The ping-pong debate over the health benefits of drinking wine is never far from the mainstream press in the UK, and the same can be said for most other Western countries too. It might not shock anyone that this has pretty much always been the case, and a nice little discovery last week illustrates the point.
A family member, back in the UK for part of the summer, decided to undertake the mammoth task of tidying their room. They have a desk which belonged to their grandfather, and down the back of a drawer they found a clipping from a newspaper. We’re not sure which one, and we are not certain of the date but we think it may be from the late 1940s or early 1950s. It’s titled “Wines and Health” by “A Physician“.
It begins as it means to go on…”When St Paul wrote of ‘a little wine for thy stomach’s sake and thine often infirmities’ he certainly wrote that which the majority of medical men of to-day (sic) know to be scientifically correct”. A great start. The author then goes on to discriminate between red and white wines.
White wines are partly dismissed as temporary stimulants, which escape rapidly through the skin, mucous membranes and kidneys. Red wines, however, are more “tonic” and “persistent”. Then the author starts to describe the particular qualities of individual wines, which is where it gets interesting.
“Sherry, for instance, is as a rule too alcoholic for the sick”, but, Mr Physician says, can be used with soda water in cases where Champagne is “too expensive”. I am not too sure I’ll be trying this with my next batch of Equipo Navazos Fino!
“Madeira is the most gouty of wines…Port is also a gouty wine…but may be taken in small quantities for diarrhoea”. It also enriches the blood, apparently. Burgundy and Claret are recommended after exhausting illnesses, and they are praised as an aid to digestion. The author asserts that Claret is actually the only safe wine for “gouty persons”.
Sauternes is praised for its use in convalescence too, but also in cases of malnutrition. Great, now we know what to ship to the next famine zone instead of rice and water, but with all that sugar in it, perhaps he (come on, 1940s/50s, probably “he”) has a point.
One of the great forgotten secrets of the wine world is revealed in relation to Moselle (sic) and hock (sic) – they “are best for brain workers, who need a digestive stimulant”. So true, nothing beats a glass of Wehlener Sonnenuhr as a late afternoon pick-me-up to get you through that last hour at the desk, slumped in front of the computer.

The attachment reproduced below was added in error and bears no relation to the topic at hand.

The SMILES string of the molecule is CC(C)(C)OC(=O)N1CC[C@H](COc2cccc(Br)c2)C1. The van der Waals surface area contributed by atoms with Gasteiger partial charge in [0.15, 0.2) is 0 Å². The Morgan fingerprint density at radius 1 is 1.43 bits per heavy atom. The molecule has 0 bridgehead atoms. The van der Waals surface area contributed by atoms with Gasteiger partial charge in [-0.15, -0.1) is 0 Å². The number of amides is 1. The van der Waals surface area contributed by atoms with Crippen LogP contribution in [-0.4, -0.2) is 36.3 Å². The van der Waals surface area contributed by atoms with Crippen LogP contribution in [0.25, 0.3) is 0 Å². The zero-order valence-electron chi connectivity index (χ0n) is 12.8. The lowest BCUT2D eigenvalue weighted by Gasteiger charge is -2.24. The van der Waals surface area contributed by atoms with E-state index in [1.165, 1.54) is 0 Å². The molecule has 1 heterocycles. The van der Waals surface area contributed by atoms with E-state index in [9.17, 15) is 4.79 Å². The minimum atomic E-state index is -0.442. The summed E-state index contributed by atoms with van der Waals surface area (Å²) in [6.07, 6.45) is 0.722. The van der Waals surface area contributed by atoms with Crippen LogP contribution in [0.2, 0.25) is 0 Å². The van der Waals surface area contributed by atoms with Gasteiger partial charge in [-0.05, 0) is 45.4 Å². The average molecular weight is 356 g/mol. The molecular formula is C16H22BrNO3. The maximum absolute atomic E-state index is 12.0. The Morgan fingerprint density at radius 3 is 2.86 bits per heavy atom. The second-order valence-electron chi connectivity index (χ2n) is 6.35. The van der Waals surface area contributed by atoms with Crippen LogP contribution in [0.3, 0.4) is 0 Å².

What about Champagne, perhaps the most written about wine in medical terms? An interesting aside suggests the author was not happy with the pricing of the greedy Champenois. He says “Champagne has often been called the ‘drink of the gods’ and at present and probable future prices it is well named”. The expert tells us it is of great value in some acute diseases and when quick action is needed (quick, call an ambulance and open the Bolly). It also acts when “the digestive processes are slow…But for the gouty individual and the diabetic it is a wicked drink. Those suffering from diabetes should drink claret, hock or dry sherry…” I suppose we are still in the era before the modern Brut style was ubiquitous in the UK and Champagne was much sweeter, though it would probably still suffer from the same admonition, except for the Brut Zero tendency.
This all reminds me of when I was in my twenties and I had a brief sojourn in the Hotel Dieu on the Ile de la Cité in Paris. For a few days I was pretty ill with food poisoning, but after things got a little better I settled down to drink wine with both lunch and dinner as a considered part of restoring my equilibrium (watching the Tour de France on live TV in between helped in that regard too, it all seemed so civilised).
Of course, the modern day physician would probably shudder at the advice above. Even in France, I’m sure wine with hospital meals can’t have survived the post-Sarkozy neo-prohibitionism (and, sadly, that particular hospital within sight of the façade of Notre Dame is now closed, I walked past it just the other week and let out a small sigh of nostalgia). But at least the post-war doctor gives a nod towards more modern attitudes towards the demon drink, finishing with “It will be seen that, judicially used, wines are of distinct value in medical treatment, but they should always be taken with food, and preferably late in the day”. I’m no medical man, but I can’t agree with that last bit. But then I’m not expected in the operating theatre after lunch.
(above – a decent lunch, The Ledbury)